Parents and grandparents have high hopes for their children. Some say they want their children to be happy, successful and self-sufficient in life. Other mothers and fathers say they want their children to fulfill their potential, earn enough money to enjoy a comfortable lifestyle and be successful in their career. Will Financial Literacy improve your child’s chance for success? Will financial literacy make your child happier?
Can Money Buy Happiness?
Is the old phrase, “money can’t buy happiness”, true? Does a happy, successful adult need to understand finance? Do they need to be financially literate? Lots of studies have been done on this topic. Some say money brings happiness, some say money brings happiness up to a certain income level, some say spending your money strategically brings happiness, and some say money may not bring happiness but it does decrease sadness.
Family Values Should Include Money Matters
Parents describe their hopes for their children. However, Parents must establish the right environment so their goals for their children can be achieved. So where does a parent start?
We try to teach our children family values including things like:
- always tell the truth,
- always care about people around you,
- be kind, generous and share,
- take ownership for what you are responsible for and never make excuses,
- be courteous to everyone and never be crude or disrespectful,
- consistently improve yourself and always do the best you can, and
- work hard and show your desire to do well.
However, we include nothing in our family values about money. If financial literacy makes our children happier (or at least less sad), why don’t we teach our children about money matters?
This children’s picture book (Let’s Meet Ms. Money), for 4-6 year olds, is a first step towards financial literacy.
Why Don’t We Teach Financial Literacy?
Parents and teachers do not teach our children about money matters for a variety of reasons. Here are the first three that come to mind. First, most parents and teachers don’t understand finance. For example the PwC Educator Survey found:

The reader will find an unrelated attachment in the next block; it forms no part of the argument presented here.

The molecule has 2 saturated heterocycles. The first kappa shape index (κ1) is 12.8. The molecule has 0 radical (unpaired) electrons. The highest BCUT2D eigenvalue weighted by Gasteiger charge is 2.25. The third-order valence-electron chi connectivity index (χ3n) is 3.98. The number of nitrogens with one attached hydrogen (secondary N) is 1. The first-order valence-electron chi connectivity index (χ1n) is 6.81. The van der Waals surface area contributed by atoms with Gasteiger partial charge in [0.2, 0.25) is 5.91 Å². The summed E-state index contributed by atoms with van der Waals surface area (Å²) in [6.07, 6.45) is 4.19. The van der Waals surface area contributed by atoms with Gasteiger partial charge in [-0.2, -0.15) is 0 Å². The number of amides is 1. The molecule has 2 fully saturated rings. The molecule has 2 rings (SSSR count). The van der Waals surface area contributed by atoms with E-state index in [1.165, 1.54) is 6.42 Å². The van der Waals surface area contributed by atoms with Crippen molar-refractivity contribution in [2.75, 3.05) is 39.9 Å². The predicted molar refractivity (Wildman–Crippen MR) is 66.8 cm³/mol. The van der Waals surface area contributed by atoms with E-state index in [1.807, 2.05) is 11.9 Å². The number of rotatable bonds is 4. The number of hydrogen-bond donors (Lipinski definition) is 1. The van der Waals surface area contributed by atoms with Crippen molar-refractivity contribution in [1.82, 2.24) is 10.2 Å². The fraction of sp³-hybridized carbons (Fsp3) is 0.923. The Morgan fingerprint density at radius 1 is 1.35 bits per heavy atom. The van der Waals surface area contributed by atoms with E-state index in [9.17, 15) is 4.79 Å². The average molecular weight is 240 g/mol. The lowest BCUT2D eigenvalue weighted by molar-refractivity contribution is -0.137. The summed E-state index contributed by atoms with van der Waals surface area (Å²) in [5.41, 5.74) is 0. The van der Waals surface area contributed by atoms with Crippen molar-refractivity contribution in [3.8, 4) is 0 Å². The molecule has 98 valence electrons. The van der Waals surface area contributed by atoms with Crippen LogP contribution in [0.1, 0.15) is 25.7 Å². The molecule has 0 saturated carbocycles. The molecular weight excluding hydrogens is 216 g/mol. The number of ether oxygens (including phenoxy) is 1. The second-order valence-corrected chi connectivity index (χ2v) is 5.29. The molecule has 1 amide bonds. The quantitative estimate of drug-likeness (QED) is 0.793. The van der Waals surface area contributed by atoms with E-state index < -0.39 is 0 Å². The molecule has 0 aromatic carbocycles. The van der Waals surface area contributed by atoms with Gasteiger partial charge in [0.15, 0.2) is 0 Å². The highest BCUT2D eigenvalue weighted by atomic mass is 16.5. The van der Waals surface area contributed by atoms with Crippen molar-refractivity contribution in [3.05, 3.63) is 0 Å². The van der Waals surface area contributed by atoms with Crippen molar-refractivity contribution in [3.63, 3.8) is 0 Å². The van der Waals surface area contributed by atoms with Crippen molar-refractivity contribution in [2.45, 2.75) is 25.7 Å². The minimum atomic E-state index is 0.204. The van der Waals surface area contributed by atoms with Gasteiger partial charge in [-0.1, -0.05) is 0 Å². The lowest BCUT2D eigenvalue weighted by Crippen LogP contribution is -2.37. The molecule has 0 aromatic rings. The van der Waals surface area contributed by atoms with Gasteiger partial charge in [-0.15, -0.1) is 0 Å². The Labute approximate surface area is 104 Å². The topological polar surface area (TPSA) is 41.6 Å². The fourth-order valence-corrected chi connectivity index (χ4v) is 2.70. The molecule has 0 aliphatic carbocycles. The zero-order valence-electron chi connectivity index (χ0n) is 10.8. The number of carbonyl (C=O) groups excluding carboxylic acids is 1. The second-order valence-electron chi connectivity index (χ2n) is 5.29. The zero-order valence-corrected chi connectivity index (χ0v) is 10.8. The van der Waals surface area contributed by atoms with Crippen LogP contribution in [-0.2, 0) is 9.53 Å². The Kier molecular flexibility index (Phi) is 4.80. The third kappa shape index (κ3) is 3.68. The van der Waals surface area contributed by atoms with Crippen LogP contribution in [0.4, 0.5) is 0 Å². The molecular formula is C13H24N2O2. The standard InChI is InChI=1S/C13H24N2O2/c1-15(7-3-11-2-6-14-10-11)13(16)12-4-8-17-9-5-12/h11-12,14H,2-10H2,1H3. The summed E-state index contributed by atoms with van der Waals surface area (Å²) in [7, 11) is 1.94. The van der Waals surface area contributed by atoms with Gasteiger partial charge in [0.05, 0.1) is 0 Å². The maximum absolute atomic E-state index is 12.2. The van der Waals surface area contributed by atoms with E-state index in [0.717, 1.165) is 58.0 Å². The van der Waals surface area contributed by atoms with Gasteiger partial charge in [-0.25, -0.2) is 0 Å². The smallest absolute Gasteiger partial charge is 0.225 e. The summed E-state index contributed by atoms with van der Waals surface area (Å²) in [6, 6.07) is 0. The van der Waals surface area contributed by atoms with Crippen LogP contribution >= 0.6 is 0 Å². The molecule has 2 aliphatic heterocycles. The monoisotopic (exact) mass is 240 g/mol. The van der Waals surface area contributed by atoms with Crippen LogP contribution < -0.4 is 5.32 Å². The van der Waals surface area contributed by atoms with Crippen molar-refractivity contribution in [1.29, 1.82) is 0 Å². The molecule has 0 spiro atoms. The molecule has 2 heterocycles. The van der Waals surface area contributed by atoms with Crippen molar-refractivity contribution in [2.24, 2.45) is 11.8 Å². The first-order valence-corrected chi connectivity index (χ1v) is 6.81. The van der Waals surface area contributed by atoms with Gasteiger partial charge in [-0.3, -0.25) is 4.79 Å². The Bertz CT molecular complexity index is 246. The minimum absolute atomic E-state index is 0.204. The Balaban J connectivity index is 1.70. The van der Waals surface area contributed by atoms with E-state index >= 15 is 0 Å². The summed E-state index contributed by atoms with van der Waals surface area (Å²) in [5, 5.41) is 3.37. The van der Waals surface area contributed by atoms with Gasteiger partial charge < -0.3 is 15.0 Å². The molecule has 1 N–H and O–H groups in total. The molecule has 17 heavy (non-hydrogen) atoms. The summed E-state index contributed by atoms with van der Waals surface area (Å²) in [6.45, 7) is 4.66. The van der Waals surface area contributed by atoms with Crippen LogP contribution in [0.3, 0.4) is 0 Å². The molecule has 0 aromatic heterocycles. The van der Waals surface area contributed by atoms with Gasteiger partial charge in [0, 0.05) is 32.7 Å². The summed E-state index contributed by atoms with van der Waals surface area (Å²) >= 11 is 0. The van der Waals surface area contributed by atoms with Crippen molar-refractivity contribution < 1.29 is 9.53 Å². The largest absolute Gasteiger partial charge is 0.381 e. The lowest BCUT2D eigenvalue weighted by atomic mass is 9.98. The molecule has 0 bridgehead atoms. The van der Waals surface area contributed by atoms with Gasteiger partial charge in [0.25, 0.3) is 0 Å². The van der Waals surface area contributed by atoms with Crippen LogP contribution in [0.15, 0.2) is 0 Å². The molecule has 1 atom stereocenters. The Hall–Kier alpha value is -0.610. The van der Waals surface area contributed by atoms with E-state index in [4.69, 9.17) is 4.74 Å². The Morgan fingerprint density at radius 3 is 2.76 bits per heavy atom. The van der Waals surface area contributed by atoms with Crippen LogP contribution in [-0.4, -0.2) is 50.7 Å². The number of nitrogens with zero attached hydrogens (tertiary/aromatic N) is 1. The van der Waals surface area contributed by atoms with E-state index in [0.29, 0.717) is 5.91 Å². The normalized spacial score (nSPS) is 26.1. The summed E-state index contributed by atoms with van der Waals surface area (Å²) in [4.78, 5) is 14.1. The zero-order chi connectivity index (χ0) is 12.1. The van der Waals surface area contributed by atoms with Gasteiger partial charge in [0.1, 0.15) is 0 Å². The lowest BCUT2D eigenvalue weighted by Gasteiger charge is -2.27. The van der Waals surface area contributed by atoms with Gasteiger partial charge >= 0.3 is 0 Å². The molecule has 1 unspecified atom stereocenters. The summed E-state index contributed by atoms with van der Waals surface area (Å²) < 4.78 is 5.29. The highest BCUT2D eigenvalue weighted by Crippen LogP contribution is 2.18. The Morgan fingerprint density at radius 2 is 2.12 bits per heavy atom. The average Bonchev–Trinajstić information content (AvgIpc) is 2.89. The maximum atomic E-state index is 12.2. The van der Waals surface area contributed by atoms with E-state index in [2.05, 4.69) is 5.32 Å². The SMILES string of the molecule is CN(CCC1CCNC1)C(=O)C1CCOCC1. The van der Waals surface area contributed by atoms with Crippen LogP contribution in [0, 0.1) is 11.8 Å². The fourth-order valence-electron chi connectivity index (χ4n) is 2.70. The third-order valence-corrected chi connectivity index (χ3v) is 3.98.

- 69% of educators say a lack of qualified teachers is a top challenge of financial education
- 67% of educators say they need more professional development for teaching financial education
Second, one of the first things we teach our children is “don’t be greedy”. Learning about finance is somehow associated with greed and as income inequality grows those who are financially literate are viewed as being greedy. The Occupy Wall Street movement is evidence of this belief.
Third, people don’t want to learn about finance. Many of the concepts which are taught in finance are contrary to the culture here in America. Finance concepts like “spend less than you make” or “in investing time is our friend” don’t square with today’s culture. Our culture is one of impulsive spending and immediate gratification. This is true, even though there are significant benefits of delayed gratification as outlined in the Marshmallow Test.
Financial Literacy: What You Should Do
Financial literacy refers to individuals making informed judgments and effective decisions about managing their money. It does not mean you have to understand every investment vehicle or every lease versus buy decision. Money matters are not difficult to understand. There are basic concepts that individuals should know in order to enhance their financial decision-making. Those concepts along with a change in behavior could improve the finances of millions of Americans.
Financial “know-how” grows over the course of one’s life. The earlier in life these concepts are learned, the better equipped we are to reach our life’s goals. However, most Americans are not given the opportunity to learn important financial concepts. Both the education system and the parenting process have neglected to develop the appropriate skills needed to exceed in every day life.
If you believe Financial Literacy Will Make Your Child Happier, what should you do?
First, you must assess your own competency. If you believe you are financially literate and want to help others, you might take the challenge posed by the professional services firm of PwC.
PwC’s Earn Your Future Curriculum is composed of easy-to-follow lesson plans accompanied by interactive handouts. This curriculum provides students and educators with free and easy access to financial literacy education. The curriculum has certain modules which begin as early as kindergarten. You can download it, teach it, and share it.
If you believe you and your children, no matter your ages, need education to improve your financial decision-making while planning for life events, consider using e-books, webinars or other tools to increase your knowledge base. You won’t be sorry you did.
Financial Literacy Will Make Your Child Happier!
Our site has lots of information and tools to get you on your way to a better financial future. Tools include e-books such as
“Let’s Meet Ms. Money” (a children’s picture book); and
“Family Values with Ms. Money” (a children’s picture book).